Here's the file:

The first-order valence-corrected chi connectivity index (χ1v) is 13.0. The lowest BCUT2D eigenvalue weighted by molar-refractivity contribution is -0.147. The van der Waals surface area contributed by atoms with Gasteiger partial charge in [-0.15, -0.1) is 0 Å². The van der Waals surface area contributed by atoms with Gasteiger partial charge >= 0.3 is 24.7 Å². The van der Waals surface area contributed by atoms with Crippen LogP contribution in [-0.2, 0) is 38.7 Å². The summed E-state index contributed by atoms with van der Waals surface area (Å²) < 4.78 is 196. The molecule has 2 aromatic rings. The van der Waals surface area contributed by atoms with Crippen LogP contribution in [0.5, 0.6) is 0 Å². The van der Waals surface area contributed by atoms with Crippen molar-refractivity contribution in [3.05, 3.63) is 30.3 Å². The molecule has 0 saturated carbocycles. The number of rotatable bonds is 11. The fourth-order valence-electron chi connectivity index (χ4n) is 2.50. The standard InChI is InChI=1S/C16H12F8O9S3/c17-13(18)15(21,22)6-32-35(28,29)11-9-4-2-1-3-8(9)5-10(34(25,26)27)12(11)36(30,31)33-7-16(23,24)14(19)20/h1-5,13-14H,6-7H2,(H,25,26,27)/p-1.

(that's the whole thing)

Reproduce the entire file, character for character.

The first-order valence-corrected chi connectivity index (χ1v) is 13.0. The lowest BCUT2D eigenvalue weighted by molar-refractivity contribution is -0.147. The van der Waals surface area contributed by atoms with Gasteiger partial charge in [-0.15, -0.1) is 0 Å². The van der Waals surface area contributed by atoms with Gasteiger partial charge >= 0.3 is 24.7 Å². The van der Waals surface area contributed by atoms with Crippen LogP contribution in [-0.2, 0) is 38.7 Å². The summed E-state index contributed by atoms with van der Waals surface area (Å²) < 4.78 is 196. The molecule has 2 aromatic rings. The van der Waals surface area contributed by atoms with Crippen LogP contribution in [0.5, 0.6) is 0 Å². The van der Waals surface area contributed by atoms with Crippen molar-refractivity contribution in [3.05, 3.63) is 30.3 Å². The molecule has 0 saturated carbocycles. The number of rotatable bonds is 11. The fourth-order valence-electron chi connectivity index (χ4n) is 2.50. The standard InChI is InChI=1S/C16H12F8O9S3/c17-13(18)15(21,22)6-32-35(28,29)11-9-4-2-1-3-8(9)5-10(34(25,26)27)12(11)36(30,31)33-7-16(23,24)14(19)20/h1-5,13-14H,6-7H2,(H,25,26,27)/p-1.